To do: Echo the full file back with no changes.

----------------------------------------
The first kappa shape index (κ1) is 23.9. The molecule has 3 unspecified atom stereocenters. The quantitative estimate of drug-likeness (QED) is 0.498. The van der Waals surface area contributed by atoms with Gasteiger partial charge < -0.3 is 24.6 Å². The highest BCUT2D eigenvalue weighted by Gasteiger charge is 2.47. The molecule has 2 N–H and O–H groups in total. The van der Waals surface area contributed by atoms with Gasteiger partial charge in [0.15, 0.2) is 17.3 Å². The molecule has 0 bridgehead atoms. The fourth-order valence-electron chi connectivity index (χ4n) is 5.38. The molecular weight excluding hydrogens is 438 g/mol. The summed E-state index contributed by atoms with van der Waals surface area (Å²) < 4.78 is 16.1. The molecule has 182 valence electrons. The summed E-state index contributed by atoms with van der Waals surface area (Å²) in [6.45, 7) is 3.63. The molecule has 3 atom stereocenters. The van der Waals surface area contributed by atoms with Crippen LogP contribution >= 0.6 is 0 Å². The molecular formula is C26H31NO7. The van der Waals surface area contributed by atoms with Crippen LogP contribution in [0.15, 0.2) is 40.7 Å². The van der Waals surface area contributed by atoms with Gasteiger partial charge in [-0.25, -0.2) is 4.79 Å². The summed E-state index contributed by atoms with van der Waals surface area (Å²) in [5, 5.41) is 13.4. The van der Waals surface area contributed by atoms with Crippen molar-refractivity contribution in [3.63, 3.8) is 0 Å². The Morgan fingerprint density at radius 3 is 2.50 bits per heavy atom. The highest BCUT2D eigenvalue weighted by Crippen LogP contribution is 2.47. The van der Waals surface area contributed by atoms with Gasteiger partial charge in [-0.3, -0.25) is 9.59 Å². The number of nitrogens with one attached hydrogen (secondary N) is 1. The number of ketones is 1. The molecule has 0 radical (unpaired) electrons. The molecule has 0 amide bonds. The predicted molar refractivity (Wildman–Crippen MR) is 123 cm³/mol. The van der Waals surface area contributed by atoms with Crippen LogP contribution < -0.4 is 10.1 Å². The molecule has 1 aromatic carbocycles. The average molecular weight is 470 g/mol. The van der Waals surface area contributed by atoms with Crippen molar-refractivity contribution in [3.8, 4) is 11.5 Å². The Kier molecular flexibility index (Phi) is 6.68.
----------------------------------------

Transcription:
The first kappa shape index (κ1) is 23.9. The molecule has 3 unspecified atom stereocenters. The quantitative estimate of drug-likeness (QED) is 0.498. The van der Waals surface area contributed by atoms with Gasteiger partial charge < -0.3 is 24.6 Å². The highest BCUT2D eigenvalue weighted by Gasteiger charge is 2.47. The molecule has 2 N–H and O–H groups in total. The van der Waals surface area contributed by atoms with Gasteiger partial charge in [0.15, 0.2) is 17.3 Å². The molecule has 0 bridgehead atoms. The fourth-order valence-electron chi connectivity index (χ4n) is 5.38. The molecular weight excluding hydrogens is 438 g/mol. The summed E-state index contributed by atoms with van der Waals surface area (Å²) < 4.78 is 16.1. The molecule has 182 valence electrons. The summed E-state index contributed by atoms with van der Waals surface area (Å²) in [6.45, 7) is 3.63. The molecule has 3 atom stereocenters. The van der Waals surface area contributed by atoms with Crippen LogP contribution >= 0.6 is 0 Å². The molecular formula is C26H31NO7. The van der Waals surface area contributed by atoms with Crippen LogP contribution in [0.15, 0.2) is 40.7 Å². The van der Waals surface area contributed by atoms with Gasteiger partial charge in [-0.25, -0.2) is 4.79 Å². The summed E-state index contributed by atoms with van der Waals surface area (Å²) in [5, 5.41) is 13.4. The van der Waals surface area contributed by atoms with Crippen molar-refractivity contribution in [3.63, 3.8) is 0 Å². The Morgan fingerprint density at radius 3 is 2.50 bits per heavy atom. The highest BCUT2D eigenvalue weighted by Crippen LogP contribution is 2.47. The van der Waals surface area contributed by atoms with Gasteiger partial charge in [-0.3, -0.25) is 9.59 Å². The number of nitrogens with one attached hydrogen (secondary N) is 1. The number of ketones is 1. The molecule has 0 radical (unpaired) electrons. The molecule has 0 amide bonds. The predicted molar refractivity (Wildman–Crippen MR) is 123 cm³/mol. The van der Waals surface area contributed by atoms with Crippen LogP contribution < -0.4 is 10.1 Å². The molecule has 1 aromatic carbocycles. The average molecular weight is 470 g/mol. The van der Waals surface area contributed by atoms with Crippen molar-refractivity contribution in [3.8, 4) is 11.5 Å². The Kier molecular flexibility index (Phi) is 6.68.